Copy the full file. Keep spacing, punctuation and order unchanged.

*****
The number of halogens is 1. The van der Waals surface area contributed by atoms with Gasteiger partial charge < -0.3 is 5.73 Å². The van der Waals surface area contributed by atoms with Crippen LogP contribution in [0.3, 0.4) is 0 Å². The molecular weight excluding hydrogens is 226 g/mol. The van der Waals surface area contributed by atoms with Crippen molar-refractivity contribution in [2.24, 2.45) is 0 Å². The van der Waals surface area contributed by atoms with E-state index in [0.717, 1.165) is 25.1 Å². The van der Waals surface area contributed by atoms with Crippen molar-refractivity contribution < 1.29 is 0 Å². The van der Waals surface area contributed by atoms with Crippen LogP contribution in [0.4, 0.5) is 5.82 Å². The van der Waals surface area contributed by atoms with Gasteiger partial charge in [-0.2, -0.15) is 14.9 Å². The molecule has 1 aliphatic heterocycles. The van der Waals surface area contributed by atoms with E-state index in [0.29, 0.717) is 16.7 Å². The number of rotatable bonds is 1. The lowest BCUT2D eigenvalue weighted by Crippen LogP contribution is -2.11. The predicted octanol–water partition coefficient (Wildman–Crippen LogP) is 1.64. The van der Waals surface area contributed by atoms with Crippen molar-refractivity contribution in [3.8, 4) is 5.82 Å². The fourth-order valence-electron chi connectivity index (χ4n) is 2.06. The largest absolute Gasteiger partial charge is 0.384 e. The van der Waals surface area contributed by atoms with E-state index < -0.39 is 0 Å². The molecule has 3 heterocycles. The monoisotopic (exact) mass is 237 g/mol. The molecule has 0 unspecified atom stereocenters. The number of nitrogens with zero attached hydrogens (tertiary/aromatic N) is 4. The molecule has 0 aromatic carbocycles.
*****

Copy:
The number of halogens is 1. The van der Waals surface area contributed by atoms with Gasteiger partial charge < -0.3 is 5.73 Å². The van der Waals surface area contributed by atoms with Crippen LogP contribution in [0.3, 0.4) is 0 Å². The molecular weight excluding hydrogens is 226 g/mol. The van der Waals surface area contributed by atoms with Crippen molar-refractivity contribution in [2.24, 2.45) is 0 Å². The van der Waals surface area contributed by atoms with E-state index in [0.717, 1.165) is 25.1 Å². The van der Waals surface area contributed by atoms with Crippen molar-refractivity contribution < 1.29 is 0 Å². The van der Waals surface area contributed by atoms with Crippen LogP contribution in [0.4, 0.5) is 5.82 Å². The van der Waals surface area contributed by atoms with Gasteiger partial charge in [-0.2, -0.15) is 14.9 Å². The molecule has 1 aliphatic heterocycles. The van der Waals surface area contributed by atoms with E-state index in [0.29, 0.717) is 16.7 Å². The number of rotatable bonds is 1. The lowest BCUT2D eigenvalue weighted by Crippen LogP contribution is -2.11. The predicted octanol–water partition coefficient (Wildman–Crippen LogP) is 1.64. The van der Waals surface area contributed by atoms with Crippen molar-refractivity contribution in [3.8, 4) is 5.82 Å². The fourth-order valence-electron chi connectivity index (χ4n) is 2.06. The largest absolute Gasteiger partial charge is 0.384 e. The van der Waals surface area contributed by atoms with E-state index < -0.39 is 0 Å². The molecule has 3 heterocycles. The monoisotopic (exact) mass is 237 g/mol. The molecule has 0 unspecified atom stereocenters. The number of nitrogens with zero attached hydrogens (tertiary/aromatic N) is 4. The molecule has 0 aromatic carbocycles.